Georgia School Nurse Arrested Over Alleged Theft of Students Meds

A school nurse accused of stealing more than $1,500 of students' medication at a Cobb County, Georgia, school has been arrested.

Lindsey Waggoner, 38, allegedly stole the pills from Barber Middle School in Acworth, according to a warrant seen by the Atlanta Journal-Constitution, which has also reported that the nurse was found in possession of 209 pills by school police.

The ADHD treatments Adderall, Ritalin, Focalin and Evekeo were among the pills Waggoner, from Kennesaw, allegedly had in her possession at the time.

In a letter to parents seen by Channel 2 Action News, Principal Tia Amlett told parents: "We noticed some of our students' medication was missing. We immediately launched an investigation in an attempt to discover what had taken place."

Another part of the letter, reported by the Atlanta Journal-Constitution, told parents that the school had contacted families affected by the situation and added that it would "continue to pursue policies that ensure such behavior does not go unnoticed".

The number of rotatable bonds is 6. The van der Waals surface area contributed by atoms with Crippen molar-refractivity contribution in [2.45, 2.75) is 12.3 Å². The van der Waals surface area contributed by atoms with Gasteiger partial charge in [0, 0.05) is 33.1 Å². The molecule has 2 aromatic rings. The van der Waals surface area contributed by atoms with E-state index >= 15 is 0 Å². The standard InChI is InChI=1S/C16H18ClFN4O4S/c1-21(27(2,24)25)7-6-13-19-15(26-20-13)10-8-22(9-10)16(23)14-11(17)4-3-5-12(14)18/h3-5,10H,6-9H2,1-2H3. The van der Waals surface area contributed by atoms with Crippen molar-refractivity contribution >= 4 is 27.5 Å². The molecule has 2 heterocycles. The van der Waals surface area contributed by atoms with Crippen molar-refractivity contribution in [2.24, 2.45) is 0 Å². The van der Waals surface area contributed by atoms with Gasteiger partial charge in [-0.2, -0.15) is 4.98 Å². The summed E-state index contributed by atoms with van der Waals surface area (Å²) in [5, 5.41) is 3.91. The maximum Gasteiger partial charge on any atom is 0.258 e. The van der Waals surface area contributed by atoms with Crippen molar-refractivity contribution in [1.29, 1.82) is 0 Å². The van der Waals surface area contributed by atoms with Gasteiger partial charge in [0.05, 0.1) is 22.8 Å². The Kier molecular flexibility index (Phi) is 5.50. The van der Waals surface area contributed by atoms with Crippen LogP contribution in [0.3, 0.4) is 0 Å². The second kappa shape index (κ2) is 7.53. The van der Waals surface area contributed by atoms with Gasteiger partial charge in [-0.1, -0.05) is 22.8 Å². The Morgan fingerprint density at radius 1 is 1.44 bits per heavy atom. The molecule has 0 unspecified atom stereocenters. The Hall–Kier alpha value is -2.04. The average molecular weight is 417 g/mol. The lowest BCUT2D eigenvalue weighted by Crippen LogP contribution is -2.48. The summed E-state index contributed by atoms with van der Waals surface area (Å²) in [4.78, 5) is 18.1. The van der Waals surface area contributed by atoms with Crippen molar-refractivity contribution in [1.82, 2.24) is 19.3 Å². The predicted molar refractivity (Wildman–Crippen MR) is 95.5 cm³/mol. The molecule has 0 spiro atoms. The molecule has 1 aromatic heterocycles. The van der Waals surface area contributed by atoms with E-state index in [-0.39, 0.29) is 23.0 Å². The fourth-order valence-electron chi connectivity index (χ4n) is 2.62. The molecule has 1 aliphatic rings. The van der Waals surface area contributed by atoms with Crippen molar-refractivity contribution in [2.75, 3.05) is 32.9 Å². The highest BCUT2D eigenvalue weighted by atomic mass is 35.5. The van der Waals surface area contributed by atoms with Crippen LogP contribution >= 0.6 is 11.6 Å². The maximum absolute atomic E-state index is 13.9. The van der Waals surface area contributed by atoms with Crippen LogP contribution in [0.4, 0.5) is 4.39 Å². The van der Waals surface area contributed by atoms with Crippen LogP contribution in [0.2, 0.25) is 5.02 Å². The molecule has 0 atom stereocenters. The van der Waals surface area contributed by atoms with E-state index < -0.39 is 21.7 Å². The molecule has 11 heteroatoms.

The arrested school staff member referred to in the letter was not named.

Newsweek has contacted the Cobb County Sheriff's Office and the Cobb County School District for comment.

A school district spokesperson told Channel 2 Action News in a statement yesterday that Waggoner was on administrative leave "pending the outcome of the police investigation and criminal charges". The district spokesperson added that it was taking steps to reimburse affected families.

Waggoner was put into county jail on September 19 and faces a felony charge of theft by taking, according to the Atlanta Journal-Constitution, which also reports that she was released on a $15,000 bond.

Her arrest came almost a week after a professor at Stony Brook University in Long Island, New York, was accused of stealing $200,000 from cancer research funding to pay his mortgage.

Geoffrey Girnun, Director of Cancer Metabolomics at Stony Brook University's Renaissance School of Medicine, allegedly claimed to provide research items and equipment through two companies, but invoiced the university for equipment that was never provided.

An unsealed indictment also accused him of transferring money sent to the two sham companies to his personal bank account over a four-year period beginning in 2013.

He was charged with wire fraud, money laundering and theft of state and federal government funds, according to the indictment. Girnun, who has been placed on administrative leave, pleaded not guilty to the charges and was released on $250,000 bail.